Aim(s) Little is known about the pharmacokinetic (PK) properties of gentamicin in newborns undergoing controlled hypothermia after suffering from hypoxic-ischaemic encephalopathy due to perinatal asphyxia. This study prospectively evaluates and describes the population PK of gentamicin in these patients. Methods Demographic, clinical and laboratory data of patients included in a multicentre prospective observational cohort study (the 'PharmaCool Study') were collected. A non-linear mixed-effects regression analysis (nonmem®) was performed to describe the population PK of gentamicin. The most optimal dosing regimen was evaluated based on simulations of the final model. Results A total of 47 patients receiving gentamicin were included in the analysis. The PK were best described by an allometric two compartment model with gestational age (GA) as a covariate on clearance (CL). During hypothermia the CL of a typical patient (3 kg, GA 40 weeks, 2 days post-natal age (PNA)) was 0.06 l kg-1 h-1 (inter-individual variability (IIV) 26.6%) and volume of distribution of the central compartment (Vc) was 0.46 l kg-1 (IIV 40.8%). CL was constant during hypothermia and rewarming, but increased by 29% after reaching normothermia (>96 h PNA). Conclusions This study describes the PK of gentamicin in neonates undergoing controlled hypothermia. The 29% higher CL in the normothermic phase compared with the preceding phases suggests a delay in normalization of CL after rewarming has occurred. Based on simulations we recommend an empiric dose of 5 mg kg-1 every 36 h or every 24 h for patients with GA 36-40 weeks and GA 42 weeks, respectively.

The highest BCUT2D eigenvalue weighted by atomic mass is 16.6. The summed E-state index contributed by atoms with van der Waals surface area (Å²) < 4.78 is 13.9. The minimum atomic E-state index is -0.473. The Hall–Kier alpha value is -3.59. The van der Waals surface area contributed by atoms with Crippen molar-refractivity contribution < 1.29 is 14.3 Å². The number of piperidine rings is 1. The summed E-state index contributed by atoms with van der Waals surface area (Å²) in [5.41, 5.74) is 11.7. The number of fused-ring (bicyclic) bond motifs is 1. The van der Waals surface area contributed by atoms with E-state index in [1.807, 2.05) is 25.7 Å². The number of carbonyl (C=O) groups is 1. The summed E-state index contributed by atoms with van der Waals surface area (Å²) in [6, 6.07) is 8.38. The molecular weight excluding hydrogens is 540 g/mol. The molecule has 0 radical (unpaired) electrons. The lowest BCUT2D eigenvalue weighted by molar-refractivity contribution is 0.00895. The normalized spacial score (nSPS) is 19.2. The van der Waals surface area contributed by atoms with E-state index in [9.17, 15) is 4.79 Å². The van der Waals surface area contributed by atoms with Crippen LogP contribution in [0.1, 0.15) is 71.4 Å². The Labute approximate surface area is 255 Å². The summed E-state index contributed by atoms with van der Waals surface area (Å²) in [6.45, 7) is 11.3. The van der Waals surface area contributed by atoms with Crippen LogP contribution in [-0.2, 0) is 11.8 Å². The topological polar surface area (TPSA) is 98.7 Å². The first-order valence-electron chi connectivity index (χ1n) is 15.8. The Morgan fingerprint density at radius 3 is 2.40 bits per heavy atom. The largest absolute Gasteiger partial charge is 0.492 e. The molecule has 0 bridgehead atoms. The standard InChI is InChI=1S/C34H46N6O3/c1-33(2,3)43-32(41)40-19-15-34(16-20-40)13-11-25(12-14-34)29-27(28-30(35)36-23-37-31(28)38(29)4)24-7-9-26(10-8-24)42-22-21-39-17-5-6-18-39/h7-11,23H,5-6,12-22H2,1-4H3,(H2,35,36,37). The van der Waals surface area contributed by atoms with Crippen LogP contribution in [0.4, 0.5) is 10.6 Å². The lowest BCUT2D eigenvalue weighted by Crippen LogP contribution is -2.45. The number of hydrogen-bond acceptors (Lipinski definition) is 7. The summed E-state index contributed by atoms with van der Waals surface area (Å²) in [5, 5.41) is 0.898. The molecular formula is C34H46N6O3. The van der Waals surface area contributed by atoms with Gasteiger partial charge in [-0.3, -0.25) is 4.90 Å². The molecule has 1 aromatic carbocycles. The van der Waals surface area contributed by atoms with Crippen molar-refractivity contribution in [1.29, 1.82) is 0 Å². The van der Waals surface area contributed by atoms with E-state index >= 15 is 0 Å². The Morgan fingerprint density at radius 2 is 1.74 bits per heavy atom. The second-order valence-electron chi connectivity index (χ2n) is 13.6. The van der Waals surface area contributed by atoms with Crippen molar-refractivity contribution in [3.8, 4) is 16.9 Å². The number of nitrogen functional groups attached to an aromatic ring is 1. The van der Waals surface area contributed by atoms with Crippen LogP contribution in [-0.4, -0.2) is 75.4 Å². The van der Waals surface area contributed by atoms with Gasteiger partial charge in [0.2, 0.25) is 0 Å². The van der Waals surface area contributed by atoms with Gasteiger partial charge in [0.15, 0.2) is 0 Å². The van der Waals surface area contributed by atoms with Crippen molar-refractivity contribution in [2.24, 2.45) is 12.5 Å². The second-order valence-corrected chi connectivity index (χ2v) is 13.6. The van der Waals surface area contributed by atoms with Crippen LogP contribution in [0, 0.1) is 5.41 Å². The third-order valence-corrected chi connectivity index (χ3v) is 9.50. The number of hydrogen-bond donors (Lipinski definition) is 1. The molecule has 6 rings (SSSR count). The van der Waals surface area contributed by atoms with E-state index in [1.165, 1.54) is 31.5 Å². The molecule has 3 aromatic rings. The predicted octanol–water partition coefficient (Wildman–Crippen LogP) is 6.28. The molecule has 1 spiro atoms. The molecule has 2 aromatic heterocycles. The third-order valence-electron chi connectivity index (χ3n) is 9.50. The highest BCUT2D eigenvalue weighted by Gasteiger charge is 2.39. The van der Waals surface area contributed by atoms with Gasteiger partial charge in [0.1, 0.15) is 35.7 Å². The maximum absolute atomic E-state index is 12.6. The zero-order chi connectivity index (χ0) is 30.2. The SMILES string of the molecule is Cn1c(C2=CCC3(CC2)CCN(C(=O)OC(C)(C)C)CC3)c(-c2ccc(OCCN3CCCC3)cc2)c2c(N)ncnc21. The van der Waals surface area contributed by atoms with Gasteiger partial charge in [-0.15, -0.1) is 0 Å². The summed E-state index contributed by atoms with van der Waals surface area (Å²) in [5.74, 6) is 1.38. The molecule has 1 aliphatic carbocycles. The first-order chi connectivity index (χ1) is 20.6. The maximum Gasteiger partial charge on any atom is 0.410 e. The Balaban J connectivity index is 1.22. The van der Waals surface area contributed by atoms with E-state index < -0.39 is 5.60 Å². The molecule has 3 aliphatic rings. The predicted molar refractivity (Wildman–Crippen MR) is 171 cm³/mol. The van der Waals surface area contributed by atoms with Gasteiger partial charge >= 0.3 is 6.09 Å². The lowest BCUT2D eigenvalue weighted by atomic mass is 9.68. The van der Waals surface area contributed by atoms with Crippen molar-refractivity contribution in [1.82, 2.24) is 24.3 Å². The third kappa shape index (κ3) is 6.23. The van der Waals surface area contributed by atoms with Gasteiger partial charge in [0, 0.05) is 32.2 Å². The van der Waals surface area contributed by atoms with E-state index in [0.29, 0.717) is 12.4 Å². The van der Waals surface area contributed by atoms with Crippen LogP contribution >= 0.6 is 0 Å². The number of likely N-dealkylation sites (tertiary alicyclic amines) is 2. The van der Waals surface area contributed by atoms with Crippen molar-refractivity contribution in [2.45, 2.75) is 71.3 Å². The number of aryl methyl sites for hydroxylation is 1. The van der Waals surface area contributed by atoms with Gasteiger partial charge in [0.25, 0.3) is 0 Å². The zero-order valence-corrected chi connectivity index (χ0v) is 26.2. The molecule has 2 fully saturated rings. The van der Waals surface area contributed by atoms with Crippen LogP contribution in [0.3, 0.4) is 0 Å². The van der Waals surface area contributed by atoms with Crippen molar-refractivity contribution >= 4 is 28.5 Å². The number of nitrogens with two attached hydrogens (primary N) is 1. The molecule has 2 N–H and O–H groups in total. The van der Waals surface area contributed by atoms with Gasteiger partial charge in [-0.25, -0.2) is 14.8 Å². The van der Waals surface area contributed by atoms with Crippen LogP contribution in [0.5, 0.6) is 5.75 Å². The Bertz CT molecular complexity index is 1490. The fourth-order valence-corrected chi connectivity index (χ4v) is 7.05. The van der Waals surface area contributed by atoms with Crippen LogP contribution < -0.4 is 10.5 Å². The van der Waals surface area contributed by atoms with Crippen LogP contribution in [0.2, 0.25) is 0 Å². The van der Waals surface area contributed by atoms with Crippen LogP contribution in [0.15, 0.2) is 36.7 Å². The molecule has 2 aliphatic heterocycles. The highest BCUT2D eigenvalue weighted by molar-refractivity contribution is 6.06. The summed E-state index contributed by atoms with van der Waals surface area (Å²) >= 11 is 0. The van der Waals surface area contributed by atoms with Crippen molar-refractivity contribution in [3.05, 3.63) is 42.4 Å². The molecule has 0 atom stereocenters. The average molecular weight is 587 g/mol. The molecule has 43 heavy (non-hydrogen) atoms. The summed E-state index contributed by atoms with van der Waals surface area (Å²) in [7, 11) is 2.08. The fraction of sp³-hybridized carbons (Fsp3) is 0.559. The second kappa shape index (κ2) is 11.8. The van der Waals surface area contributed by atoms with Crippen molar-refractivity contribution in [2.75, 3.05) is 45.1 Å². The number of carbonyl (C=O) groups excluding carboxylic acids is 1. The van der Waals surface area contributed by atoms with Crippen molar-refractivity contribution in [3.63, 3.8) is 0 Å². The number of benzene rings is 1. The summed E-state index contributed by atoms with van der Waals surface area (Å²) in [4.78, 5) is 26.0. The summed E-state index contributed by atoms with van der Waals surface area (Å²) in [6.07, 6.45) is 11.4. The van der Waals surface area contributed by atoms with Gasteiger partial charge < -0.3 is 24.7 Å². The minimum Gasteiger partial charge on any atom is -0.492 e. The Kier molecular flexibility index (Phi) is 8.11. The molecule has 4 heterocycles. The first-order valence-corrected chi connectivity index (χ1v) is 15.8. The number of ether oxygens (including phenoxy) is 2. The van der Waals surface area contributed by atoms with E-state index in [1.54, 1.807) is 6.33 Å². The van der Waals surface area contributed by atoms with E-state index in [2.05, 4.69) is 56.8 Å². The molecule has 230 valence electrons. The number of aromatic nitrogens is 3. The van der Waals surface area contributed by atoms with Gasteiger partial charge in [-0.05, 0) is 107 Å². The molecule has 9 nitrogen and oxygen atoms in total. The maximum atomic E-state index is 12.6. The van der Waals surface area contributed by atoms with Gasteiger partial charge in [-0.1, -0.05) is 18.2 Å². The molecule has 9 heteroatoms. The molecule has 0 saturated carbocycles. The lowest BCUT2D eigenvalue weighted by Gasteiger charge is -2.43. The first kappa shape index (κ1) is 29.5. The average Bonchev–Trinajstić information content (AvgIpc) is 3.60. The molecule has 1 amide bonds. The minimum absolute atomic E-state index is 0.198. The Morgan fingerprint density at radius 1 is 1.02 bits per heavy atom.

controlled hypothermia, gentamicin, neonates, population pharmacokinetics
dx.doi.org/10.1111/bcp.12883, hdl.handle.net/1765/90051
British Journal of Clinical Pharmacology
Department of Pediatrics

Bijleveld, Y, de Haan, T.R, Van Der Lee, H.J.H, Groenendaal, F, Dijk, P.H, Van Heijst, A, … Camfferman, F.A. (2016). Altered gentamicin pharmacokinetics in term neonates undergoing controlled hypothermia. British Journal of Clinical Pharmacology, 81(6), 1067–1077. doi:10.1111/bcp.12883